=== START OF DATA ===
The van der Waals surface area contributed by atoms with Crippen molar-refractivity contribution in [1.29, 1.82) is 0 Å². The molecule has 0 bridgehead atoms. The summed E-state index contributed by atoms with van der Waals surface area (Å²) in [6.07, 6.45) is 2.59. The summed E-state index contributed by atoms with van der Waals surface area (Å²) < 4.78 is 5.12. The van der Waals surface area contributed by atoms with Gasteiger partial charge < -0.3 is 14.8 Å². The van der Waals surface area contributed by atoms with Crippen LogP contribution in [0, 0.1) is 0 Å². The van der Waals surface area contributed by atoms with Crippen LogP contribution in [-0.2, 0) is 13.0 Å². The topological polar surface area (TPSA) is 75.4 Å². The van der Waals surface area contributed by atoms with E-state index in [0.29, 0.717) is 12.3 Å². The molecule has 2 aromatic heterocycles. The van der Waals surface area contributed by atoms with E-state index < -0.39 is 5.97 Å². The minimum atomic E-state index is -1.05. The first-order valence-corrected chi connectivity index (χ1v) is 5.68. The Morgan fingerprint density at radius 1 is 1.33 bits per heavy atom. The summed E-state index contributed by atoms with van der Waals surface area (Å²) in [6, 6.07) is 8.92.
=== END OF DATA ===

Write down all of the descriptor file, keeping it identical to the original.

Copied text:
The van der Waals surface area contributed by atoms with Crippen molar-refractivity contribution in [1.29, 1.82) is 0 Å². The molecule has 0 bridgehead atoms. The summed E-state index contributed by atoms with van der Waals surface area (Å²) in [6.07, 6.45) is 2.59. The summed E-state index contributed by atoms with van der Waals surface area (Å²) < 4.78 is 5.12. The van der Waals surface area contributed by atoms with Gasteiger partial charge < -0.3 is 14.8 Å². The van der Waals surface area contributed by atoms with Crippen LogP contribution in [0, 0.1) is 0 Å². The van der Waals surface area contributed by atoms with Crippen LogP contribution in [-0.2, 0) is 13.0 Å². The topological polar surface area (TPSA) is 75.4 Å². The van der Waals surface area contributed by atoms with E-state index in [0.29, 0.717) is 12.3 Å². The molecule has 2 aromatic heterocycles. The van der Waals surface area contributed by atoms with E-state index < -0.39 is 5.97 Å². The minimum atomic E-state index is -1.05. The first-order valence-corrected chi connectivity index (χ1v) is 5.68. The Morgan fingerprint density at radius 1 is 1.33 bits per heavy atom. The summed E-state index contributed by atoms with van der Waals surface area (Å²) in [6, 6.07) is 8.92.